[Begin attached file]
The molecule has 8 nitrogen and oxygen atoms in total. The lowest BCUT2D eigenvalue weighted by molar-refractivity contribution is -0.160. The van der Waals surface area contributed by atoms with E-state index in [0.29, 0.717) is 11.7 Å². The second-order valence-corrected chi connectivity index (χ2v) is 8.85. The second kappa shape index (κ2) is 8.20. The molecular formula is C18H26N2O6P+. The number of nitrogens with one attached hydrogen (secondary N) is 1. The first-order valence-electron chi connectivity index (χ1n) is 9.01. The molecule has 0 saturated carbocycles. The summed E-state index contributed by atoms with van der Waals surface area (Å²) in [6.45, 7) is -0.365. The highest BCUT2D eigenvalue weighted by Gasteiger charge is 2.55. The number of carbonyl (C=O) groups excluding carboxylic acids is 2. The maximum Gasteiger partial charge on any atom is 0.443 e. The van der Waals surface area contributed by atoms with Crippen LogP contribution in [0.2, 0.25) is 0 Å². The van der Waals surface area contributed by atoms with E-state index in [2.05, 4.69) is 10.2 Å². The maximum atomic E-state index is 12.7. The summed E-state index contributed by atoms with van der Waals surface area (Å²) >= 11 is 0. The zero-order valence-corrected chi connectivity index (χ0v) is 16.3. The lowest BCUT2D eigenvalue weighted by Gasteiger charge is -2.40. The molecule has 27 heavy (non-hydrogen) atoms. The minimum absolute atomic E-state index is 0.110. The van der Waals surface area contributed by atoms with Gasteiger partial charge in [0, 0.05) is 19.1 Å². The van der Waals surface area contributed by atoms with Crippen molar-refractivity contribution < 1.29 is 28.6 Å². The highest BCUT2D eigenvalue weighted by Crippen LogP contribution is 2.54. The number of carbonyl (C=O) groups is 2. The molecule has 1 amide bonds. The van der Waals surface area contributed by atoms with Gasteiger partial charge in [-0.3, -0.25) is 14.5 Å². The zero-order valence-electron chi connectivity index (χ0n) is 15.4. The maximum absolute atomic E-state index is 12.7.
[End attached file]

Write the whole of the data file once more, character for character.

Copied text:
The molecule has 8 nitrogen and oxygen atoms in total. The lowest BCUT2D eigenvalue weighted by molar-refractivity contribution is -0.160. The van der Waals surface area contributed by atoms with E-state index in [0.29, 0.717) is 11.7 Å². The second-order valence-corrected chi connectivity index (χ2v) is 8.85. The second kappa shape index (κ2) is 8.20. The molecular formula is C18H26N2O6P+. The number of nitrogens with one attached hydrogen (secondary N) is 1. The first-order valence-electron chi connectivity index (χ1n) is 9.01. The molecule has 0 saturated carbocycles. The summed E-state index contributed by atoms with van der Waals surface area (Å²) in [6.45, 7) is -0.365. The highest BCUT2D eigenvalue weighted by Gasteiger charge is 2.55. The number of carbonyl (C=O) groups excluding carboxylic acids is 2. The maximum Gasteiger partial charge on any atom is 0.443 e. The van der Waals surface area contributed by atoms with Crippen LogP contribution in [0.2, 0.25) is 0 Å². The van der Waals surface area contributed by atoms with E-state index in [2.05, 4.69) is 10.2 Å². The maximum atomic E-state index is 12.7. The summed E-state index contributed by atoms with van der Waals surface area (Å²) >= 11 is 0. The zero-order valence-corrected chi connectivity index (χ0v) is 16.3. The lowest BCUT2D eigenvalue weighted by Gasteiger charge is -2.40. The molecule has 27 heavy (non-hydrogen) atoms. The minimum absolute atomic E-state index is 0.110. The van der Waals surface area contributed by atoms with Gasteiger partial charge in [0, 0.05) is 19.1 Å². The van der Waals surface area contributed by atoms with Crippen molar-refractivity contribution < 1.29 is 28.6 Å². The highest BCUT2D eigenvalue weighted by Crippen LogP contribution is 2.54. The number of carbonyl (C=O) groups is 2. The molecule has 1 amide bonds. The van der Waals surface area contributed by atoms with Gasteiger partial charge in [-0.3, -0.25) is 14.5 Å². The zero-order valence-electron chi connectivity index (χ0n) is 15.4. The maximum absolute atomic E-state index is 12.7.